F211 OCR Biology 1 (Chapter 3)

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  • Created by: katy
  • Created on: 03-12-13 18:32


The mitotic cell cycle is made up of two main phases, interphase and mitosis (95% and 5% retrospectivly)

During interphase;

  • normal cell activity takes place, (cells are not replicating) such as protein synthesis and resperation
  • the DNA that make up the chromosomes is replicated during this stage so the DNA can be devided equally into the two daughter cells created in mitosis
  • the chromosome becomes two chromatids 
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Prophase and Metaphase

During prophase;

  • chromosmes condense and become visible - DNA molecules from the nucleus coil and supercoil becoming shorter and thicker
  • when they become visable they can be seen to be composed of two strands (chromatids)
  • centrioles move away from each other and spindle starts to form 
  • centrioles - a pair of organelles found in animal cells which build microtubles to form spindle 
  • spindle - a structure made up of microtubles that manouvers chromosomes into postition

During metaphase;

  • the nuclear envelope breaks down, which allows more room for the mnouvering of chromosomes
  • the chromosomes are fully condensed 
  • the microtubles attach themselves to the centremeter of the chromosomes
  • each centremeter is grabbed by a microtuble on each side, being pulled in opposite directions, aligning the chromosomes along the equator 
  • centremeter -  the place where two chromatids are held together 
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Anaphase, Telophase and Cytokinesis

During anaphase;

  • the centremeters split 
  • microtubles pull the chromatids apart to either poles

During telephase;

  • the two groups of chromatids reach the poles (now called chromosomes)
  • the spindles disappear due to the microtubles breaking down
  • new nuclear envelopes form around each group of chromosomes
  • the chromsomes uncoil and become thinner again 

During cytokinesis; 

  • cytoplasm splits to form two identicall daughter cells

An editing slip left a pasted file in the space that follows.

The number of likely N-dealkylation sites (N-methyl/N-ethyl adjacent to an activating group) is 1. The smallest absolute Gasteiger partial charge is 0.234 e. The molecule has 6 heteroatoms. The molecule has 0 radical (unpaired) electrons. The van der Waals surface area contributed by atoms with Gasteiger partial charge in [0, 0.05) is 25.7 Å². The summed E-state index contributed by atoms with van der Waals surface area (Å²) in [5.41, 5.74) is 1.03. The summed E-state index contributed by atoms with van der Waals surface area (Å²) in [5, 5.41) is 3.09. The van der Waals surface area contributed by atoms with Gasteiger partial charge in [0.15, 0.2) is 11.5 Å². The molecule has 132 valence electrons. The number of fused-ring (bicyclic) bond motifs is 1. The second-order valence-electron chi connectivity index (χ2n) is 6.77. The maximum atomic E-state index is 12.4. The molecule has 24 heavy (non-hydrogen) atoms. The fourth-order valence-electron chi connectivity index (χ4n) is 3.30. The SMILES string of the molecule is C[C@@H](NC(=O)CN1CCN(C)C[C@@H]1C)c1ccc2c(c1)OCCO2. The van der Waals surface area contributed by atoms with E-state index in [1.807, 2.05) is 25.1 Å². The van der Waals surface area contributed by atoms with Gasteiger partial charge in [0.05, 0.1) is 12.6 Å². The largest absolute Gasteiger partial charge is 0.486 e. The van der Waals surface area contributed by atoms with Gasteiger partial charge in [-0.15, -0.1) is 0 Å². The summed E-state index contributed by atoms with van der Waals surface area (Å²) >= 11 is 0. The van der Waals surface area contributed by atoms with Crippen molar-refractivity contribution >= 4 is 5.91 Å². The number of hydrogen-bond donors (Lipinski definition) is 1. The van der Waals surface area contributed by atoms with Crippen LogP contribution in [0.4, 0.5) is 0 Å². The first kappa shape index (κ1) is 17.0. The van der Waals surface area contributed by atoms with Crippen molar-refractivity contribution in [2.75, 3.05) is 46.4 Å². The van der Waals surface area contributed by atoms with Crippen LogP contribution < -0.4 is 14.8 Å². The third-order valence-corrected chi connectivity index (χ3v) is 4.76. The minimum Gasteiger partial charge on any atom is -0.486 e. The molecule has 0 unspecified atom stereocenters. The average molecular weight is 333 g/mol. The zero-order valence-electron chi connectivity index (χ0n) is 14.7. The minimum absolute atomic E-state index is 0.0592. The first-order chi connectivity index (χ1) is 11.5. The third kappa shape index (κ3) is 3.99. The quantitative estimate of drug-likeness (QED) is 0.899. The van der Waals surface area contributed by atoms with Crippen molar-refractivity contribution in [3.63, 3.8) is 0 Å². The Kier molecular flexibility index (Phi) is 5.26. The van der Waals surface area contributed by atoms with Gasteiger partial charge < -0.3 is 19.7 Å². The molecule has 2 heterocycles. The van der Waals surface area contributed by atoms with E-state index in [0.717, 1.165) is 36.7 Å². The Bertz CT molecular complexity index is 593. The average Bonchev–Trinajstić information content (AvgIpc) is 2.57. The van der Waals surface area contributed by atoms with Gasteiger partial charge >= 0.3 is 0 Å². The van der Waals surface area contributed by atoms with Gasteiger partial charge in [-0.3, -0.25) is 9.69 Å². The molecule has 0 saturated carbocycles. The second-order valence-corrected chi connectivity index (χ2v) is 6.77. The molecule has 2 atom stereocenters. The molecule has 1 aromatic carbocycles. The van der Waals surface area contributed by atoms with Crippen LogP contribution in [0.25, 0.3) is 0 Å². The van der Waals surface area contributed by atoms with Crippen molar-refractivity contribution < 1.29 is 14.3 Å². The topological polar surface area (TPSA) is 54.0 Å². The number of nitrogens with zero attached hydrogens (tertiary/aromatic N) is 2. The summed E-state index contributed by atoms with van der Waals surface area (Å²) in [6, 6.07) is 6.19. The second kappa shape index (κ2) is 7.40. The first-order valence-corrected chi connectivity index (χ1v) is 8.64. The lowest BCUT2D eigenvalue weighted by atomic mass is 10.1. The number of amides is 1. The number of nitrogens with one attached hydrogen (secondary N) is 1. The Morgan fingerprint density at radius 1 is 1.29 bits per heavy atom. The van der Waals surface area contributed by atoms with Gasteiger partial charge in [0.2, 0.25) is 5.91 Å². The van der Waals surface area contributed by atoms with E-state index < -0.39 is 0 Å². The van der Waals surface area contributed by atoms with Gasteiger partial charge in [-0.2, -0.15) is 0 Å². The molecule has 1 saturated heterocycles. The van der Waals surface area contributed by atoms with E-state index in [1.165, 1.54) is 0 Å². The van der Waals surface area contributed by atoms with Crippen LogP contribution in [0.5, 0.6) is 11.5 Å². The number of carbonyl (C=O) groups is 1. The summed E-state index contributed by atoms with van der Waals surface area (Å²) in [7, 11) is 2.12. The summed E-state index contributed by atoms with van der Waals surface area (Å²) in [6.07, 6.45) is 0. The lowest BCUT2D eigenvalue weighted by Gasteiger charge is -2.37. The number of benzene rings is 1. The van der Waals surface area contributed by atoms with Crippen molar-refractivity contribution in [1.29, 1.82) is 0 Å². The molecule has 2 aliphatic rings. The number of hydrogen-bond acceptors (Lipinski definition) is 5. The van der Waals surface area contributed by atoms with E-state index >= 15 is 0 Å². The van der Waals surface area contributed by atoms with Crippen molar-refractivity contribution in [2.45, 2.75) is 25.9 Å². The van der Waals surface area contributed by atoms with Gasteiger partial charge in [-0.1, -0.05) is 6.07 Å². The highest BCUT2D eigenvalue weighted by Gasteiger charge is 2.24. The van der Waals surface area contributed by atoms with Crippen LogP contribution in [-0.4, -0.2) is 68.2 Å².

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Mitosis diagram

(the stages of mitosis)

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The development of a cell become specialised for a particular function

  • the zygote devides into a ball of cells known as the blastocyst
  • undifferentiated cells can be obtained from bone marrow and blastocyst, these cells are the easiest to obtain (these cells are known as 'totipotent' as they can differentiate into any type of cell)
  • in plants they are known as maristem cells 

Some specialised animal cells include; 

  • spermatozoa - nucleus containing a hapoid set of chromosomes, 'acrosome' a specialised lyosome, mitochrodria that produce ATP for swimming, microtubles use ATP to move over each other and cause lashings 
  • erythocytes - biconcave to increase surface area, small to allow through capillaries, no nucleus to make more room from haemoglobin 
  • squamous epithelial cell - covers alveoli, squashed thin cells, interlocking held by basement membrane 
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Differentiation (cont)

some examples of specialised plant cells;

  • palaside cells - contain many chloroplasts, long thin and tightly packed
  • xylem vessels - differentiated from cambium, thick strong cell walls containing cellulose and ligin, pits allow lateral water movement, no cytoplasm so all the space can be used to transport water 
  • phloem sieve tubes - connected to each other through sieve plates so many have pores allowing sugars to be transported, companion cells provide ATP, modified cytoplasm to aid the transport of sugars  


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A tissue;

  • a collection of cells, together with a intercellular secretion produced by them, that is specialised to perfrom one or more particular functions (these cells are often the same type of cell)

An organ;

  • a part of the body which froms a structural unit and is composed of more than one tissue

A system;

  • a collection of organs with particular functions 
  • 'Devison of labour' within a multicellular organism means that every cell has its own set of functions in which it specialises, communication between cells relies on cell signalling 
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Meiosis and Mitosis

(meiosis vs mitosis table)

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